Learning Italian: Studying for the Italian Driving Permit

Snow DriveDriving in Italy is not for the faint of heart. The curves, the speed, the mountains, the goats, cows, dogs and kids, and the dreaded stick shift. I was crowned queen of the road in nineteen-ninety-two in a small town on the outskirts of Niagara Falls, Ontario.

The first time my father taught me to drive I was thirteen years old, and his blue Ford Bronco had aged significantly despite its young years. We were driving old country roads out by the old Avondale store on Stewart Road, the Rolling Stones sang i can’t get no satisfaction on the dust filled, static speakers. Memories were being made, moments to remember.

Then we hit a ditch and ended up sideways.

It was sensory overload, the happiness, the stones, the ice cream parlour, my first taste of freedom and the large curve in the road.

For some reason, unbeknownst to my thirteen year old self, I had thought the old Bronco would automatically straighten out, I didn’t realize I had to control it with the steering wheel. I was only driving 10 kilometers per hour when we found ourselves tilted sideways in the ditch with the ice cream shop not far in the distance.

We roared with laughter, changed places in the truck and went for ice cream.

Four years after that incident when I was seventeen, I got my license to drive in Canada.

Today, twenty-one years after being honoured with a Canadian driving license, I am not legally able to drive, in any country. My Canadian license expired this past October, and to renew I must visit the DMV in Canada, in person.

Did you know:

  • If you are planning to move to Italy and have a driving permit from outside of the European Union, you can legally drive in Italy for one year provided you have an international driving permit.
  • After one year driving with an international driving permit, you are required by law to take the exam for the Italian driving permit.
  • All tests are in Italian.
  • Here’s an awesome link which provides exam questions to study for the Italian license.

I’ve been in Italy almost six years and think I’m finally ready to take the official exam. I’ve teamed up with other expats in Italy who are also studying for the Italian driving permit or Foglio Rossa.

Leah from Help! I live with my Italian mother-in-law started a wonderful group on FB called Help! I need my Foglio Rossa where we can support each other in our endeavour to become road warriors.

I finally took the on-line test, in Italian, and did better than I had expected. There are 40 questions, some with diagrams and you have thirty minutes on the clock. Good luck.

italian driving test1

11 errors. Not suitable to drive in Italy. FAIL!

italian driving test results

Keeps track of how many times you take the test and compares score. Today was my first try.

This one threw me for a loop! I still don’t understand it’s meaning nor what the sentence says.

What in the *$*% is this all about?

What in the *$*% is this all about?

Now if only driving stick shift were as easy as studying for the Italian driving permit, I’d be set.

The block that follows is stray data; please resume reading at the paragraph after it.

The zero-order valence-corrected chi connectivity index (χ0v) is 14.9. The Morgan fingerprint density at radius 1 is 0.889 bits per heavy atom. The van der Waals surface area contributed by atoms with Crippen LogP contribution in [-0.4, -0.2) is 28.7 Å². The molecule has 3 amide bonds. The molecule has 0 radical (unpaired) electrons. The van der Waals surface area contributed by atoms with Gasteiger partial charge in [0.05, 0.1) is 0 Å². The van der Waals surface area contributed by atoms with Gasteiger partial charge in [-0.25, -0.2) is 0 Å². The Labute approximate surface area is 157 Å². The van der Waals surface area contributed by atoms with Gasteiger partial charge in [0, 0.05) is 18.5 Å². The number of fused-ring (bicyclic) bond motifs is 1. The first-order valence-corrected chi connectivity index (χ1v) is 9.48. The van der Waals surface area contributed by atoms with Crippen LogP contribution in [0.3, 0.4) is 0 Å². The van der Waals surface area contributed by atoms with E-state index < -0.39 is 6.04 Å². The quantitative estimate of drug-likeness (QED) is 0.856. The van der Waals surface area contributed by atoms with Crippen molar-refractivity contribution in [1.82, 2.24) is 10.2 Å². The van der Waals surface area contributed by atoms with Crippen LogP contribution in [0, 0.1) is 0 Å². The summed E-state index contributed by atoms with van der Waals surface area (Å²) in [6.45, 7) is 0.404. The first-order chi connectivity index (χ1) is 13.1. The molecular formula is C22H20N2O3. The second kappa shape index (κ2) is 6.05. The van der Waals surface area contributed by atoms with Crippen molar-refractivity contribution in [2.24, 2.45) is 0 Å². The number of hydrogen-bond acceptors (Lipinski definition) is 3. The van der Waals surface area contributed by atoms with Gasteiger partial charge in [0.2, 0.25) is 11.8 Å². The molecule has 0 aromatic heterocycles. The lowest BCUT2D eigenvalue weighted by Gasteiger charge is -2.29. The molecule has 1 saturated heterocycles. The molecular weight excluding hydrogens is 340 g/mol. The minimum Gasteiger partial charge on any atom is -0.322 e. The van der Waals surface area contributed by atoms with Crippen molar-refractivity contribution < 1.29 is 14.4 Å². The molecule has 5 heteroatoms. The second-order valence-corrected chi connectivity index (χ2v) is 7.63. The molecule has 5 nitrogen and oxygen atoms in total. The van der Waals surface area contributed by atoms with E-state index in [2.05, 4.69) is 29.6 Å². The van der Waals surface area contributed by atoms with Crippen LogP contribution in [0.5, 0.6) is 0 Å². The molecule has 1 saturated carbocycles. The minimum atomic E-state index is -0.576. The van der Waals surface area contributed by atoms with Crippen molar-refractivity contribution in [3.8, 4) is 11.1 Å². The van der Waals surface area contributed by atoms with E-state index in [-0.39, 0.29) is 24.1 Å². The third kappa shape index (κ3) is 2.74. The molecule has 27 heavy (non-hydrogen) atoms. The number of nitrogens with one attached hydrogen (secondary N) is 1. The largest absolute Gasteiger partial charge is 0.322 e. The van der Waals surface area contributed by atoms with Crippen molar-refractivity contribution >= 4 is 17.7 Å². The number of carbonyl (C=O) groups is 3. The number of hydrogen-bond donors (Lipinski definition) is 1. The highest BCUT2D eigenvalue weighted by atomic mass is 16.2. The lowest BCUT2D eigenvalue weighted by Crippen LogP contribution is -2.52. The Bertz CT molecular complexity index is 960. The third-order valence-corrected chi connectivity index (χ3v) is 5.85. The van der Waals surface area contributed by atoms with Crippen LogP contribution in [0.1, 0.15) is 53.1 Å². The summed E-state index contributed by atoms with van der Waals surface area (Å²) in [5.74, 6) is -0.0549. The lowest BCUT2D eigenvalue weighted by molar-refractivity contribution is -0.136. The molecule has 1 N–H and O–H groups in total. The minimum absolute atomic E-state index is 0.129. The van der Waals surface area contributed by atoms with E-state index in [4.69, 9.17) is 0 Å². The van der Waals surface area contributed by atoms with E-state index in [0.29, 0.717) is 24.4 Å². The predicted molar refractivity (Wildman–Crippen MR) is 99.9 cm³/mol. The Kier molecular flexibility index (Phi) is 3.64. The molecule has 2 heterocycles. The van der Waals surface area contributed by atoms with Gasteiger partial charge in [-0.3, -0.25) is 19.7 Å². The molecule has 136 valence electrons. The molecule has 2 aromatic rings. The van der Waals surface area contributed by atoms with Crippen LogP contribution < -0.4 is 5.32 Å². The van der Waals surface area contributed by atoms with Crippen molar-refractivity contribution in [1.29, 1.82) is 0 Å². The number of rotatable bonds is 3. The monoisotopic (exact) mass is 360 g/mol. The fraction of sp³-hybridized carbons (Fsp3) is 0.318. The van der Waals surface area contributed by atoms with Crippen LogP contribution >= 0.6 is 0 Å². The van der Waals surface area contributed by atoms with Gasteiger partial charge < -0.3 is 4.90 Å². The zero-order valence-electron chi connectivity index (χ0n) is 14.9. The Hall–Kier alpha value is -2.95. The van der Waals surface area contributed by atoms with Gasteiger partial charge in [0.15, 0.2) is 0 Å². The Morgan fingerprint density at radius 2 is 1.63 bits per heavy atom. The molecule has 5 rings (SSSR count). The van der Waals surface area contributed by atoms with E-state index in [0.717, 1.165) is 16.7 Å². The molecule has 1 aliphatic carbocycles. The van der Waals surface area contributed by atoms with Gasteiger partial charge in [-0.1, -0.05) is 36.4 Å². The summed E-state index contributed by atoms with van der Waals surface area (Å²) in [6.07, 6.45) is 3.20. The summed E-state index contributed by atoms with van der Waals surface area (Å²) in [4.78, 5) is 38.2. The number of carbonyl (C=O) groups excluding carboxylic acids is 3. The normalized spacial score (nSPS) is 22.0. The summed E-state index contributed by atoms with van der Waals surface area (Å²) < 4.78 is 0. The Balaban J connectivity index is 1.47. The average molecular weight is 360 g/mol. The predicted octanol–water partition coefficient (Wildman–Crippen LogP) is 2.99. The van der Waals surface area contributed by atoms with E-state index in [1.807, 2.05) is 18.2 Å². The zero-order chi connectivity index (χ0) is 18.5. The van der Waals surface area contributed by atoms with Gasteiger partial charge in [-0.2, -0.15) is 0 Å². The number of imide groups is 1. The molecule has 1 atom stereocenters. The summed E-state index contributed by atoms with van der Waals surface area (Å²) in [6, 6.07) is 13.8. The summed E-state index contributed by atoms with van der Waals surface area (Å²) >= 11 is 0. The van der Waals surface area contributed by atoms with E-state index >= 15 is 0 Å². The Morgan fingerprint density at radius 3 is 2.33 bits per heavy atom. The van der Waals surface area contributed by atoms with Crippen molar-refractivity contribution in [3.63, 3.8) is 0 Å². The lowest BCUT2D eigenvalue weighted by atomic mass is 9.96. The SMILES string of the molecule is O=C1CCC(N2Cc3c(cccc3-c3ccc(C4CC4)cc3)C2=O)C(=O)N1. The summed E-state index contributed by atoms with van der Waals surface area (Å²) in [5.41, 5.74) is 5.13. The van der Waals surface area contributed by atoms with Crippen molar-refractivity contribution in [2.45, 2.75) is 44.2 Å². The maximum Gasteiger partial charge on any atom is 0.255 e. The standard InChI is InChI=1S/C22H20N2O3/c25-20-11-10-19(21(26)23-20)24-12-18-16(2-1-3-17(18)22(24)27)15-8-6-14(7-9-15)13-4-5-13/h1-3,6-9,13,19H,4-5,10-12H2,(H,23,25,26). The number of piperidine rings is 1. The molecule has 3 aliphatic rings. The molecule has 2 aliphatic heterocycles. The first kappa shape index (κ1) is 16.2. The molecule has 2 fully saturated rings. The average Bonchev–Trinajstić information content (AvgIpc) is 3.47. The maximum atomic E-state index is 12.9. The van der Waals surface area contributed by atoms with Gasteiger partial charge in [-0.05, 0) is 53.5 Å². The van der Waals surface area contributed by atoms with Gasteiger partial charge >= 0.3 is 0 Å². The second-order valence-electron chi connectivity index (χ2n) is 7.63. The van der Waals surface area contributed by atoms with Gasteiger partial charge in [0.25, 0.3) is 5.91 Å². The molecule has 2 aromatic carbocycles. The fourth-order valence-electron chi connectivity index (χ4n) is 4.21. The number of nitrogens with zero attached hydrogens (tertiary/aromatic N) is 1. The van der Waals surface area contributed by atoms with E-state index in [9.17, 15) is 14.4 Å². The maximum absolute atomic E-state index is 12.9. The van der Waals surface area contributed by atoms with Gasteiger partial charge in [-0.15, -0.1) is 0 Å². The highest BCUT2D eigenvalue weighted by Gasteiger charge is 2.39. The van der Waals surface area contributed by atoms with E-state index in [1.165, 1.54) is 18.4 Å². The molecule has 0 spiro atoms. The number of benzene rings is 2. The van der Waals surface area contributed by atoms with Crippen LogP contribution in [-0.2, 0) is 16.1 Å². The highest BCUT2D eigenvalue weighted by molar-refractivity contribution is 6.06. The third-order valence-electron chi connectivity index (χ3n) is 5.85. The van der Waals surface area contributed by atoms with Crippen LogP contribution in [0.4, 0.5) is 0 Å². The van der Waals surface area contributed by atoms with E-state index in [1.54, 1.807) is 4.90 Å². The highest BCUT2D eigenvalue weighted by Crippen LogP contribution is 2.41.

What I learned today:

  • I need to study a lot more.
  • Groups like Help! I need my foglio rossa will help me achieve this goal.
  • Italian driving exams are all sorts of crazy.
  • I will need the support and guidance from said group in achieving this goal.

Check out expat Elizabeth’s tales of woe in Umbria – My Italian Driver’s License Part 1: House Arrest. For the sake of our sanity – let’s drive! :)

Can you offer any tips, whether it’s driving stick shift or taking the exam?

About Jennifer Avventura

Canadian Freelance writer living in Sardinia, Italy. A serial expat who lived in Australia, England and Cayman Islands. She eats Nutella with a spoon and hides under the bed during lightning storms. When she's not out running 6k you will find her sitting at the computer - writing her novel and searching for worldwide waitress work.
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66 Responses to Learning Italian: Studying for the Italian Driving Permit

  1. That is a total bummer, your Canadian license-going-out-of-date thing :(
    Good luck.
    (Rather selfishly, I look forward to your exasperated updates)

    • It totally sucks! I even tried to renew my license the last time I was in Canada, but they have some strange law that you can only renew if it’s within 8 months, and I wasn’t in that time frame. :(

      Oh, and they will be exasperated updates, probably with wine in hand. :)

  2. I drove in Japan on an international license, having only had my U.S. license for one week. As you can imagine, there were absolutely no incidences of me stuck on narrow mountain roads and crying . . .

    I can’t offer any tips for your test, but I do want to offer up my good luck wishes!

    • Thank you kindly, Deborah! What were the roads like in Japan?

      • The speed limits were pretty low and roadblocks like traveling cattle few, so it ended up being a pretty good place to get my driving bearings. The only exception was my one day a week up in the mountains. It was easy to get lost, and the roads were very, very narrow there, with houses and other obstacles giving only an inch or two of clearance on either side. I think I’d fare better now, but my first couple of weeks in a rental car while they fixed up my personal car? Ouch!

  3. Anna says:

    No tips from me. I epicly failed my Russian written test (I got 7 out of 20 questions right), said SCREW THAT, went back to NYC and renewed my American license, which is enough for me to rent a car here on occasion, or even a buy one, when I’m mentally ready. I’m good till 2021!